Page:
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also use solder from jaycar
not automotive solder

they have had to remove some lead or all lead from proper automotive solder
because of the greenies
this means u need a lot more heat to melt it

jaycar solder is nice and easy to work with
 

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Discussion Starter · #10 ·
The above is a technique used for in line splicing in industrial environments. The wrap through the existing cable ensures that vibration cannot crack the solder and unravel the twist.

It is an exercise in demonstrating the techniques used in soldering to help those who have not soldered or seen soldering done before.

As you say I usually would do single cable to single cable by twisting but once again when I do that I split the conductors into 2 groups.

One of which is wrapped straight along the other cable as you said, but the other halves are looped back through each other 180 degreees and wrapped back along the joint the opposite direction to form a mechanical lock that cannot be vibrated apart.

bobby4wd you are more than welcome to chime in and show how you would do it and maybe you can teach someone something.
 

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I recon there would be more vibration issues with wire at 90 degrees

I always run wire parallel and tape or support it to the orig wire
Now I know why 90% of 4wds have bloody ugliest engine bays with a million wires
Coming of the battery positive hehehe

Most of automotive wire is thin and if u start wrapping different strands around another thinner wire which has been pulled apart so u can run more strands thru is easily going to break

Anyway the best way is to go buy the proper splicing crimps
But hey this is the forums so I doubt anyone would use them
 

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Anyway the best way is to go buy the proper splicing crimps
But hey this is the forums so I doubt anyone would use them
people won't know if they don't see....

throw up images of splicing crimps or how you do yours... people then have a better start point to make decisions....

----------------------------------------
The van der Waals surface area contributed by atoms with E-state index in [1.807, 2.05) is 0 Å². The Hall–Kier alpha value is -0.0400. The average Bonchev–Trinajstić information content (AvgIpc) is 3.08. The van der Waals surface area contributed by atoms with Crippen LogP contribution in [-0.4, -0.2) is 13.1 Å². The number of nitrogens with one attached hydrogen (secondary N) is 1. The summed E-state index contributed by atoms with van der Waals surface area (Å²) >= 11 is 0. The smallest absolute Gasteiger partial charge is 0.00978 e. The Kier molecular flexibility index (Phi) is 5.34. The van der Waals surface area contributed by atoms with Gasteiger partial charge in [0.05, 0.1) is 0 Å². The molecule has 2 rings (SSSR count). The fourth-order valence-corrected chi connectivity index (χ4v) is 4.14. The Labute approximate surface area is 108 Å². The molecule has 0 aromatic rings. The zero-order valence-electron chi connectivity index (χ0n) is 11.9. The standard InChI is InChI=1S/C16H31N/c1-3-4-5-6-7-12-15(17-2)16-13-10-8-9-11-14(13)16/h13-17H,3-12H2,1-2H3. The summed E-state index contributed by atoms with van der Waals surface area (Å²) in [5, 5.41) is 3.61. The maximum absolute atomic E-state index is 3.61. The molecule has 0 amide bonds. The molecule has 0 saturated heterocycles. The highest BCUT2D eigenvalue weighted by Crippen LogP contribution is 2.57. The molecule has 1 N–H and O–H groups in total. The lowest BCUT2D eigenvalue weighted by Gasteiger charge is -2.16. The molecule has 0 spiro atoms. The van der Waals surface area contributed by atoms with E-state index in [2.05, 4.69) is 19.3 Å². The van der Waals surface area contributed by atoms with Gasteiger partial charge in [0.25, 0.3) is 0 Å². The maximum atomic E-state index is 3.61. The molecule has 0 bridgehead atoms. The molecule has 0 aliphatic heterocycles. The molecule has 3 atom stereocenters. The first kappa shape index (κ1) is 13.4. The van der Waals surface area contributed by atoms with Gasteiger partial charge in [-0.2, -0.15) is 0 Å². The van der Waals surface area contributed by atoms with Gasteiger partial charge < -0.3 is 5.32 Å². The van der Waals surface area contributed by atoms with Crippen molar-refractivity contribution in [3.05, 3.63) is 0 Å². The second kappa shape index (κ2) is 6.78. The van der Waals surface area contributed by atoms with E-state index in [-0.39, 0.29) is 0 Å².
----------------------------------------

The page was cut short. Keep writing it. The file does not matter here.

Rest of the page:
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I think I'd rather solder my joins any day thanks. For an end terminal yeah ok use a crimp on fitting, but if I need I can easily get access to the end to replace as required. I don't want to have to get under the dash or pull interior out again once I join a wire. I prefer the method of keeping the wires inline soldering and then heat shrink over the junction.
 

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The crimps ok- as long as they are done with the correct crimper.

Never use the scotch loch insulation wire jOINER, they cause heaps of problem. In the days of car phones we mad a mint fixing faulty installation - by replacing the scotch locks with soldered connections.
 

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Discussion Starter · #20 ·
Nismo26,

Agreed. TYCO make a lot of very good gear. I use a lot of their stuff at work.

I am not much of a fan of crimp type connectors in cars. When I do use them I solder the end of the stands into the body of the crimp.

They're ok if it is signal level type stuff but for anything that carries current I prefer to solder (even my speaker terminals are soldered - full transmission and no rattling off ever)

Scotchlock and other IDC (Insulation Displacement Connectors) should be avoided for multicore cables because they can cut the conductors and come off if subjected to tension.

The following comes from a TYCO Flow Control Technical Manual regarding equipment connection:

" Solid core cables should be installed in connectors using “insulation
displacement” connection; this ensures minimal resistance, reliability and an
air tight seal.

Multi-core conductors should use screwed type termination connectors.
Cables need to be stripped before fitting to connectors; ideally a correctly
crimped bootlace ferrule should be used on each conductor. Multi-core
conductors are not suitable for use with insulation displacement connectors."

Bootlace Ferrules are just like they sound, they look like the end of shoelaces before crimping. After crimping they will have 3 flat sides and one side with ridges across it to stop them sliding out under tension. Theres a few of them in this picture (on the end of every control wire)